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Village Rockstars in MOMA , NYC

      The Village Rockstars when just started hitting, the name, I felt the impact and power of it, way before watching the movie. Several nights, I got goosebumps thinking and wondering about Rima Das, how single-handedly she wrote, directed, cinematographed and produce the film with a single hand-held camera. Truly a one-woman show. Indeed  I was looking for every opportunity to watch the movie for several months. On December 17th, Village Rockstars the assamese film was screened in MOMA  NYC. The first Indian film to be screened in MoMA,, I just couldn't resist.

      Village Rockstars, solace and the soothe of being so real and relatable with the great dose of emotional and visual sensitivity.  Set in the quint village of Assam, a 10-year-old little girl Dhunu dreams of having a guitar one day. Away from over drama and the glamorous world, village rockstars portrait little slices of life's hope, aspiration, dream, and resilience. Village Rockstars, breathe and aired in Assamese village, Assamese rice field, the flood of Assam, Assamese folk belief, tradition, tad bit of Assamese culture, hand-loom, Assamese women wearing Thuria, Japi(Assamese hat) etc presented into a global appeal.

      Kudos to Rima Das's direction, without casting any trained actor, the acting of regular village folks looked so real and pure. The admirable lush, serene landscape of the village, there is a natural disaster like the flood that destroys their home, field, and animals every year but not their hope. This is the true aesthetic of the film as hope is higher, the dream is dogmatism. There is the daily grind to make ends meet yet, Dhunu's widow mother thrives to give her joy by buying a guitar. The lack of abundance couldn't take away the beauty of life.  The rain, paper boat, swing, climbing the battle nut tree and hiding the head with colocasia leaves from rain and those carefree days will rejuvenate one's childhood. The wise man in the movie brings back the plethora of memory of my grandfather whose stories we listened to, in our open courtyard. Director Rima Das embraces " Less is more" in the movie, as silence played an integral part of the movie yet said so much. Her acute observation of life in the celluloid is like sheer bliss - a girl playing with a goat, a suspended bamboo bridge, a wide sky with mellow clouds and that half drawn house in flood and eating rice with salt. It will melt your heart away with Dhunu holding the cardboard guitar while sleeping and at the end her mother coming home crossing the paddy fields with the guitar in her hands.   A slow-burning therapeutic heartfelt movie with hope, charm, and affection.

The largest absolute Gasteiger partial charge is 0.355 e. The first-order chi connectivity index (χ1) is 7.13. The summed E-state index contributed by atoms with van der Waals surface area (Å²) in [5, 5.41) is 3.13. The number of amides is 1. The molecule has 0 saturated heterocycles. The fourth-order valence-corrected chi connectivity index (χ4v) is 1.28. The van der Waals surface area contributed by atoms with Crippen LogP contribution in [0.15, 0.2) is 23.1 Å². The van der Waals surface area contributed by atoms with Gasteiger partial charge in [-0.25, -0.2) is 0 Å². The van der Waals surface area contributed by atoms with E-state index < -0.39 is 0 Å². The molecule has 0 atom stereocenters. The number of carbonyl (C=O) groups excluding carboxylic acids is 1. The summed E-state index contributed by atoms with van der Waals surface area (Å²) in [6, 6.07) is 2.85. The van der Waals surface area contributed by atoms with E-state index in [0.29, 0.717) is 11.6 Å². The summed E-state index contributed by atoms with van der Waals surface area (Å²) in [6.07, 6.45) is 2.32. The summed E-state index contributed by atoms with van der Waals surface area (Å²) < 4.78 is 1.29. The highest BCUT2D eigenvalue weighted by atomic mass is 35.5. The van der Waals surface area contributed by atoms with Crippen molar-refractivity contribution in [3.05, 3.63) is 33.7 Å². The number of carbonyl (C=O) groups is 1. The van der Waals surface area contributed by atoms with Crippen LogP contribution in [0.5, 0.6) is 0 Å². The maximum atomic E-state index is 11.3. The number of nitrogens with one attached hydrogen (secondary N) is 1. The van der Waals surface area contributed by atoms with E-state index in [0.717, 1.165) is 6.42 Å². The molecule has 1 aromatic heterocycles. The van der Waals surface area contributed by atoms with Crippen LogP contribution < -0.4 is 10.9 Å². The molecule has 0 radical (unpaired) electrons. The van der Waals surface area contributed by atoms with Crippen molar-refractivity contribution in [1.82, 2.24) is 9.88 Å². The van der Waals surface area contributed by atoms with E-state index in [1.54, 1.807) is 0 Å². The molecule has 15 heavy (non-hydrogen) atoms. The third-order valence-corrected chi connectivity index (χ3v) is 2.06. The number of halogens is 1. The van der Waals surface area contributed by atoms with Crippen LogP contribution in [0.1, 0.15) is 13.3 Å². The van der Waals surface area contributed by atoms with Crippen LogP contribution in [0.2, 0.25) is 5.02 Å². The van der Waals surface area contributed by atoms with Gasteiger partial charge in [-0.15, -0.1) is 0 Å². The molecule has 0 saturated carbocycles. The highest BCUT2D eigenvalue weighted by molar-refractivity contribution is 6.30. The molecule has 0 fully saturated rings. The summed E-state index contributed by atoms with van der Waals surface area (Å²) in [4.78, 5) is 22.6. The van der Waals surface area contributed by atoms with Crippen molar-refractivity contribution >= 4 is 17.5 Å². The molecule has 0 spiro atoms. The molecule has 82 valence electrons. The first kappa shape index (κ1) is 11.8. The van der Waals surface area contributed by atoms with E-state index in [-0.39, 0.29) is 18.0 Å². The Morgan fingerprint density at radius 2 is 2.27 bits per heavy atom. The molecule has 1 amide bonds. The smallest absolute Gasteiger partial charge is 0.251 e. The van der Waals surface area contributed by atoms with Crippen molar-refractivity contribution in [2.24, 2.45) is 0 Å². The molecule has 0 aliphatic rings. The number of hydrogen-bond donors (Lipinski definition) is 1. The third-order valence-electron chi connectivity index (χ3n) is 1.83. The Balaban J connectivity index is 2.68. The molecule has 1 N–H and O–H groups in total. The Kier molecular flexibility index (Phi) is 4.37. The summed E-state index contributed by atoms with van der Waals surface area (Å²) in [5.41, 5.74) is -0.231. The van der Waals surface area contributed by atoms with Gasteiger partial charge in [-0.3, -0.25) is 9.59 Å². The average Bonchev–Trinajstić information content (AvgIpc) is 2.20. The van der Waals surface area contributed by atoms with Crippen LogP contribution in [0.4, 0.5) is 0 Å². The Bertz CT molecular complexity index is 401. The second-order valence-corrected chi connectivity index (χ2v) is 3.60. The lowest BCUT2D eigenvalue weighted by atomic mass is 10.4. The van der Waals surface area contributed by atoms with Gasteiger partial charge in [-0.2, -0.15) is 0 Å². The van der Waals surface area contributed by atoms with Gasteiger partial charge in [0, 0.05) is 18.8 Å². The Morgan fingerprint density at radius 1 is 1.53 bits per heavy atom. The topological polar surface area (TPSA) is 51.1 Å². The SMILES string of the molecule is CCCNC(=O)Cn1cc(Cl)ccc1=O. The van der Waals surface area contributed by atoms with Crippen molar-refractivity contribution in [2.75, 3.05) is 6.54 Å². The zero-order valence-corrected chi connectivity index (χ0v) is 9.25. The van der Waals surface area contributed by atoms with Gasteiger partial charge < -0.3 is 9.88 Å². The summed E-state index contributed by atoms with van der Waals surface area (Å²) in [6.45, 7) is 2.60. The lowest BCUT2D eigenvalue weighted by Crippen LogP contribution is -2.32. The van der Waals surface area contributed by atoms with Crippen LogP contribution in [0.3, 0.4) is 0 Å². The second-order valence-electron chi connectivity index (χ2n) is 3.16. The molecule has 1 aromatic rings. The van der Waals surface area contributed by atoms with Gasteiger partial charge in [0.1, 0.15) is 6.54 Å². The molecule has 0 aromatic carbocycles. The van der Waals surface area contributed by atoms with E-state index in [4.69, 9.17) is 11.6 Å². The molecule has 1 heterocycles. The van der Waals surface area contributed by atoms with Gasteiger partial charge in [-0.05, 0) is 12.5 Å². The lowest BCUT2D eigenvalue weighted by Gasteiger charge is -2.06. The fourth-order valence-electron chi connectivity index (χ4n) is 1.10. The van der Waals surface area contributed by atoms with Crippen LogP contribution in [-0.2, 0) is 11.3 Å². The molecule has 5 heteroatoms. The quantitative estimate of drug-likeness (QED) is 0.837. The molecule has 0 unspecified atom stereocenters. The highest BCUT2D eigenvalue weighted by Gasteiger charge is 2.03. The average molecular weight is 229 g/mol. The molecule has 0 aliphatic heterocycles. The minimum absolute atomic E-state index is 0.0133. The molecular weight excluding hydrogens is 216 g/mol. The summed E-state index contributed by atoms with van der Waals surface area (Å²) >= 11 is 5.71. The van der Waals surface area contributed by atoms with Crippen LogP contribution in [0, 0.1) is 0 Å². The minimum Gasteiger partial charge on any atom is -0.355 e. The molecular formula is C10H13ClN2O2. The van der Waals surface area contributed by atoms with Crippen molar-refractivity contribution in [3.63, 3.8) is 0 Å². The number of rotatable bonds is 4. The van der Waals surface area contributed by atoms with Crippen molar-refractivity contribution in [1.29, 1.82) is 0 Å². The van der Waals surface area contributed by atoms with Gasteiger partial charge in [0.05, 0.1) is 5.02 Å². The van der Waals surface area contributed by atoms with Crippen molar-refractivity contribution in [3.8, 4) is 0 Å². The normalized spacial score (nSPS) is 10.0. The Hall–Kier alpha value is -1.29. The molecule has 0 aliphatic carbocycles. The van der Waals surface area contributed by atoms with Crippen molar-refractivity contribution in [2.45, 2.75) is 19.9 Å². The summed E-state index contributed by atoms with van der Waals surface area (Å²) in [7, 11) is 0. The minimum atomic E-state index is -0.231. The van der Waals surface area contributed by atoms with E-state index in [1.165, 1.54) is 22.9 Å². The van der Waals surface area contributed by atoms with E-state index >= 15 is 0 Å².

The Movie ended in MoMa with a round of applause from the room full of a happy audience at the end. We are incredibly delighted and honored to meet Rima Das and can't wait for her next "Bulbul can Sing".


  1. This seems like such a deep and meaningful film! I would absolutely love to see it!


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